"Print! Print! Print! If I have the option, I always read the paper or a book or something I can touch and destroy in my own hands."
Banned Books Week: What subversives are you reading?
Why should Their Eyes Were Watching God by Zora Neale Hurston (one of my personal favorites) be a banned book? Because it acknowledges that sometimes men didn’t treat their wives so well, or because it features a large cast of African-American people? (I suspect strongly that, while it’s both, it’s also very much the latter–there is a high proportion of banned literature by African-American novelists.) Are The Grapes of Wrath and The Jungle taboo because they shine a light on the real struggles of the poor and working-class Americans? Mental illness, women’s issues, sex, money, racism, equal rights–it’s not smut that is being consistently challenged, or things that are actually depraved. (Continue reading)
[via The Insatiable Booksluts]
Blogging From: Hole in the Wall Books
Bookstores with creative names, are always the best kinds of bookstores. What bookstore lover wouldn’t want to step inside of a store called Hole in the Wall Books, right? It’s funny because I think most people might shy away from any other type of establishment named after an idiom that sometimes has a bit of a negative connotation. But a bookstore with this name; it sounds like it will lead you right into a scene straight out of Alice in Wonderland! It leaves an impression that makes you feel like once you step though the door, you’ll be transported, through a hole in the wall, to a magical land of books. For the most part this is true. Minus the part about going through a hole in the wall. (Continue reading)
Celebrating International Literacy Day
(Read more on Blogging From Bookstores)
- This year’s International Literacy Day theme is Peace (As noted on the poster above.)
- In 2008, about 796 million adults were unable to read and write, which means that about one in six adults is still not literate.
- Of those 796 million, 64% were women.
- “The adult literacy rate increased by about 8 percentage points globally over the past 20 years – an increase of 6% for men and 10% for women.”
- In 2008, for the majority of countries surveyed, youth (ages 15-24) literacy rates were greater than adult literacy rates.
- Still, “131 million youth worldwide lacked basic reading and writing skills,” that same year.
Yesterday was International Literacy Day, but let’s keep talking about it on all of the days!
Blogging From: Kramer Books & Afterwards Cafe
Non-native DCers, who dare to enter the complicated traffic patterns of Dupont Circle often become lost and end up wandering around the loop for some time before finding their way out. Fortunately, I didn’t have to take to the circle with my car (lord only knows I’d still be driving around it), but thanks to Kramer Books, I did get to wander and circle around quite a few bookshelves.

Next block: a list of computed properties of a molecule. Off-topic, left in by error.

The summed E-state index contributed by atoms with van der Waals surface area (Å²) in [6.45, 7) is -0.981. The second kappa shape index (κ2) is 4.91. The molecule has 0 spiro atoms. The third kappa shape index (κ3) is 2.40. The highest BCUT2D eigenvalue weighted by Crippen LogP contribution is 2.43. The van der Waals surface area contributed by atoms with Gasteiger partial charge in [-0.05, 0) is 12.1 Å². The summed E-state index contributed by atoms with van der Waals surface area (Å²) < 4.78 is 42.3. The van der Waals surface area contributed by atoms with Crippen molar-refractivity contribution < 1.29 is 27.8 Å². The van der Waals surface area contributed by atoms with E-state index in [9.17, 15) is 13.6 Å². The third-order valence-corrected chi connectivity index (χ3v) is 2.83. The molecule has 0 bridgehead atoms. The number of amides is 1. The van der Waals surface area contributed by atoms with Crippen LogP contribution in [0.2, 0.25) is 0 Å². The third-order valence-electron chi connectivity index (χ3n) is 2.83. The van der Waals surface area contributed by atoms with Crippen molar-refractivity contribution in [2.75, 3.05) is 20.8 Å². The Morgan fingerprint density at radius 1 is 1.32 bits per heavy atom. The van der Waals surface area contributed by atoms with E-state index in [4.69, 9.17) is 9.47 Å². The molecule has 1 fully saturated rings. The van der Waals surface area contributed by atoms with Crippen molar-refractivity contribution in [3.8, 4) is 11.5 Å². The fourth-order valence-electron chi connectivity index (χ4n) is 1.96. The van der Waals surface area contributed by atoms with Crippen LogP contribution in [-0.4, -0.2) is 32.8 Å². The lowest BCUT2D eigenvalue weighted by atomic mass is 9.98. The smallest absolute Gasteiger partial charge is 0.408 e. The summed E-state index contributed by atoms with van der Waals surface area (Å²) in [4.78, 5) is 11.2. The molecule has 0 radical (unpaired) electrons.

I don’t live in D.C., so I didn’t know, but Kramer Books is sort of the place to be if you’re anybody who’s anybody residing in the city known as our nation’s capitol. And with good reason too. Not only is it a fully functioning bookstore with a hearty selection of books, it also houses a bar and a cafe. Books, food, and drinks. There’s not much else you need in life, so once you step inside Kramer Books, you’re pretty much good to go. (Read more)
"With the demise of the Borders chain and the shaky footing of Barnes and Noble, one might be tempted to write off the whole business. But as one who spent her summer on a book tour, I would like to offer this firsthand report from the front lines: Americans are still reading books. Night after night after night I showed up in a different bookstore and people were there with their hardbacks. Sure, I signed a couple of iPad covers, Kindle covers. I’ve got no problem with that. But just because some people like their e-readers doesn’t mean we should sweep all the remaining paperbacks in a pile and strike a match. Maybe bookstores are no longer 30,000 square feet, but they are selling books."
Blogging From: Dolce Coffee
Although renamed Dolce Cofee in the real word, if you type this coffee house’s address into Google, you’ll find that it was previously called “Greenberry’s.” Social Media Management people! Someone tell the owner of this place that they need to up their game when it comes to the their online presence. Just kidding! Does it really matter? Probably, not. Plus, I’m not here to judge their marketing strategies. Although, I guess I just did. Anyway…
When it was good ol’ Greenberry’s, this place was a franchise. During that time another blogger called it a ”local Starbucks wannabe.” I don’t know what it was like before now, but I’m going to guess that it’s at least made a little bit of an improvement from being a chain coffee shop. It’s not the greatest or cutest or nicest place in the world, but I don’t see it as a Starbuck’s wannabe, which to me, would be worse than being an actual Starbucks. (Read more)
"All good books are alike in that they are truer than if they had really happened and after you are finished reading one you will feel that all that happened to you and afterwards it all belongs to you; the good and the bad, the ecstasy, the remorse, and sorrow, the people and the places and how the weather was. If you can get so that you can give that to people, then you are a writer."
"I wanted to read my books, write my poems and drink with my friends at the West End bar."